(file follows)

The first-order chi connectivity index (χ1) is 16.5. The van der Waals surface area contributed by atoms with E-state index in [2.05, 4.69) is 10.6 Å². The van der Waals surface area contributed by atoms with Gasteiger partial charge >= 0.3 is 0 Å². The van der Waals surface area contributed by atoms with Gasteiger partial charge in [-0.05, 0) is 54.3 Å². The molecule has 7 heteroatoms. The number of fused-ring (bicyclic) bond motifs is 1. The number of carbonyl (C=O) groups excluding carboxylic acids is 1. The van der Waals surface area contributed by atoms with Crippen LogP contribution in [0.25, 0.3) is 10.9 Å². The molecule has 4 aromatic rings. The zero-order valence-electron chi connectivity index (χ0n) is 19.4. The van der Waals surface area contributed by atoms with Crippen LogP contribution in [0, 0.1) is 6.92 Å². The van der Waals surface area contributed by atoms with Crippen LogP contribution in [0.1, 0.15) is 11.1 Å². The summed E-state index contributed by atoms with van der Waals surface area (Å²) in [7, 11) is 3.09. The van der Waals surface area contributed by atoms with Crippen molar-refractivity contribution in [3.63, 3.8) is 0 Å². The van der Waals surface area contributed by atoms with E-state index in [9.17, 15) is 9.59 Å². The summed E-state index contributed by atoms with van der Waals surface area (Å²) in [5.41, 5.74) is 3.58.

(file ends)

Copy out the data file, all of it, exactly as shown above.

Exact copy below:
The first-order chi connectivity index (χ1) is 16.5. The van der Waals surface area contributed by atoms with E-state index in [2.05, 4.69) is 10.6 Å². The van der Waals surface area contributed by atoms with Gasteiger partial charge >= 0.3 is 0 Å². The van der Waals surface area contributed by atoms with Gasteiger partial charge in [-0.05, 0) is 54.3 Å². The molecule has 7 heteroatoms. The number of fused-ring (bicyclic) bond motifs is 1. The number of carbonyl (C=O) groups excluding carboxylic acids is 1. The van der Waals surface area contributed by atoms with Crippen LogP contribution in [0.25, 0.3) is 10.9 Å². The molecule has 4 aromatic rings. The zero-order valence-electron chi connectivity index (χ0n) is 19.4. The van der Waals surface area contributed by atoms with Crippen LogP contribution in [0, 0.1) is 6.92 Å². The van der Waals surface area contributed by atoms with Crippen LogP contribution in [0.1, 0.15) is 11.1 Å². The summed E-state index contributed by atoms with van der Waals surface area (Å²) in [7, 11) is 3.09. The van der Waals surface area contributed by atoms with Crippen molar-refractivity contribution in [3.63, 3.8) is 0 Å². The van der Waals surface area contributed by atoms with E-state index in [9.17, 15) is 9.59 Å². The summed E-state index contributed by atoms with van der Waals surface area (Å²) in [5.41, 5.74) is 3.58.